Networked dynamical systems are increasingly used as models for a variety of processes ranging from robotic teams to collections of genetically engineered living cells and power networks. As the complexity of these systems increases, so does the range of emergent properties that they exhibit. In this talk, I will focus on a logic called Spatial-Temporal Logic (SpaTeL) that is a unification of signal temporal logic (STL) and tree spatial superposition logic (TSSL). SpaTeL is capable of describing high-level spatial patterns that change over time, e.g., “Power consumption in the northwest quadrant of the city drops below 100 megawatts if the power consumption in the southwest quadrant remains above 200 megawatts for two hours.” I will present a statistical model checking procedure that evaluates the probability with which a networked system satisfies a SpaTeL formula. I will also demonstrate a synthesis procedure that determines system parameters maximizing the average degree of satisfaction, a continuous measure that quantifies how strongly a system execution satisfies a given formula. I will illustrate the approach on three systems: a biochemical reaction-diffusion system, a human pluripotent stem system, and a demand-side management system for a smart neighborhood.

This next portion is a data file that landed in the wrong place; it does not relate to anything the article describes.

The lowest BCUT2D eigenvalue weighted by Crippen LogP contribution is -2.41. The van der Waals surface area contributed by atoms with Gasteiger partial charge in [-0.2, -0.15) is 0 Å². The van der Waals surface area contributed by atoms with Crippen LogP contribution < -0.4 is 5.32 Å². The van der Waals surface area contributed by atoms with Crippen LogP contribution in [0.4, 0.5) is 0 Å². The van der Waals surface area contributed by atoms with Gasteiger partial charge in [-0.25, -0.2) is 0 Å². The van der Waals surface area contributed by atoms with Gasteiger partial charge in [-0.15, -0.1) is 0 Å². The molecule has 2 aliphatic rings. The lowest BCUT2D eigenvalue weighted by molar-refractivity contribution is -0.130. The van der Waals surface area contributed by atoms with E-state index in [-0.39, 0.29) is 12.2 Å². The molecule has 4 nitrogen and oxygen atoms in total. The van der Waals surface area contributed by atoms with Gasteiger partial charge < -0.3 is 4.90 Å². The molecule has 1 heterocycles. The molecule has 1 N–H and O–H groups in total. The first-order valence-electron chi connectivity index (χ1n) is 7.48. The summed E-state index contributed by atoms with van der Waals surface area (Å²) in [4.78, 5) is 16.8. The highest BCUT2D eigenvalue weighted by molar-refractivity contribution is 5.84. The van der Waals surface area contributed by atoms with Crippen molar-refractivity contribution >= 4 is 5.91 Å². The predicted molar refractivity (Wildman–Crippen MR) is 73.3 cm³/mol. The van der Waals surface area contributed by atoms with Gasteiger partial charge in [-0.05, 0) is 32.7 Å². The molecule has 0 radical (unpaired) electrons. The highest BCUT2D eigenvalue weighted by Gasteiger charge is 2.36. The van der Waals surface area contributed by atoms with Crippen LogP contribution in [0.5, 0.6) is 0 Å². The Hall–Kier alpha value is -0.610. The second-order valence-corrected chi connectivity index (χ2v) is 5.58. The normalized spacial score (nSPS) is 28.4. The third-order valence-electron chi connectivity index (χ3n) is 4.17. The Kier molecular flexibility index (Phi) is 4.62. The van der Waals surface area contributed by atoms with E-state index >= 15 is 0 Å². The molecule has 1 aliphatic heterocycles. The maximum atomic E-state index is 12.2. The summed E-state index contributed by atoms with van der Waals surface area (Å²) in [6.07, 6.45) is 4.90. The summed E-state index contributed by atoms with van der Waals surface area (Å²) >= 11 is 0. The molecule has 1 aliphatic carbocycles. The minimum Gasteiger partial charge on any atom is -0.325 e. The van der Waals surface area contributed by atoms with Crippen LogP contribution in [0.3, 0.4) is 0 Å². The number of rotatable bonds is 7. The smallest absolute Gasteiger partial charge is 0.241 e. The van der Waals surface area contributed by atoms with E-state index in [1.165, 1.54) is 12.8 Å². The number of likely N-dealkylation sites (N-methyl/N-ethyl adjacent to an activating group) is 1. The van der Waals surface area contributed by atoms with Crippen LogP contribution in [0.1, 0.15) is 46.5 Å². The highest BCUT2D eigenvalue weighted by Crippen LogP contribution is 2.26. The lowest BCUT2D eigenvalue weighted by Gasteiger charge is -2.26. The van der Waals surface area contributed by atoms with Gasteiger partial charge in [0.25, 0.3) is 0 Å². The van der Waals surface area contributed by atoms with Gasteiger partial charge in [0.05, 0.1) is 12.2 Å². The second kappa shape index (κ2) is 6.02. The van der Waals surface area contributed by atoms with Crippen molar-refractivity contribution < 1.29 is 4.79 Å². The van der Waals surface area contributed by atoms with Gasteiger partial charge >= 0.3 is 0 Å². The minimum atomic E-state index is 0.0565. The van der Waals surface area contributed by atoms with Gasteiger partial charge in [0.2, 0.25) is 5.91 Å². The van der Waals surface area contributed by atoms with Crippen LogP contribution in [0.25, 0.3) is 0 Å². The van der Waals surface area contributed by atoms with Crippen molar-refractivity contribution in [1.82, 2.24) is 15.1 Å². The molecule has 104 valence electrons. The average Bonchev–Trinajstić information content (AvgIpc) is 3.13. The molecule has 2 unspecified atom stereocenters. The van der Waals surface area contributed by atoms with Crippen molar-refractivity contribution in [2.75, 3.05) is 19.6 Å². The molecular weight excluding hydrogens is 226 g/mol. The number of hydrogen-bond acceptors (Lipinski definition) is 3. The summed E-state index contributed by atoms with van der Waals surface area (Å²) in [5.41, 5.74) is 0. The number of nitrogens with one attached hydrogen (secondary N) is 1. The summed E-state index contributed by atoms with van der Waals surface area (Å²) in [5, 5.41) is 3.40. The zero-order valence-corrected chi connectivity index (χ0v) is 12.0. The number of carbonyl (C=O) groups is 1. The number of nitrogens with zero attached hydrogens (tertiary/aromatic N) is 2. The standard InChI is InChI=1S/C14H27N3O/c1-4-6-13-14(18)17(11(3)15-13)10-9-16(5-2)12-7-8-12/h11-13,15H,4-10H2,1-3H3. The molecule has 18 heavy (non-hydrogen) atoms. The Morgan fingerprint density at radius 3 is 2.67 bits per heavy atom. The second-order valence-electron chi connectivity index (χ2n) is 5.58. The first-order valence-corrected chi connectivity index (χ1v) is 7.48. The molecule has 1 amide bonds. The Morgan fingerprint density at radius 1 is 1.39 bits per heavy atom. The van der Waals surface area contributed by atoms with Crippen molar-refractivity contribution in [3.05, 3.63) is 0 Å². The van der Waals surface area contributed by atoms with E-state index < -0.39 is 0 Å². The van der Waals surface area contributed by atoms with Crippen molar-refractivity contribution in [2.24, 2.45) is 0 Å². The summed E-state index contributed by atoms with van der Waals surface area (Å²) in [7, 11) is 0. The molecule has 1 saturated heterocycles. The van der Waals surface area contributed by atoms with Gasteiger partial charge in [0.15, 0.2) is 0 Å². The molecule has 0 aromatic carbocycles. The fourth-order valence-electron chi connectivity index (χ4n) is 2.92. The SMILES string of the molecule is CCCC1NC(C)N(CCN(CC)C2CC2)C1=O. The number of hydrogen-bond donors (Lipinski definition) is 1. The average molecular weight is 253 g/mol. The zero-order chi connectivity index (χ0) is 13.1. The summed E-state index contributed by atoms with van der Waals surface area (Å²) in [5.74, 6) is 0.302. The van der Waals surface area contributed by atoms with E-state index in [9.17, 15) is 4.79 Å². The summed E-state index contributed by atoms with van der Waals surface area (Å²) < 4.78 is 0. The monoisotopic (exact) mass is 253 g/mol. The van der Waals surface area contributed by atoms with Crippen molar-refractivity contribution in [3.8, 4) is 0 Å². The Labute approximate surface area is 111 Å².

Jane Hillston
University of Edinburgh, UK

A novel logic for analyzing the spatio-temporal properties of spatial stochastic systems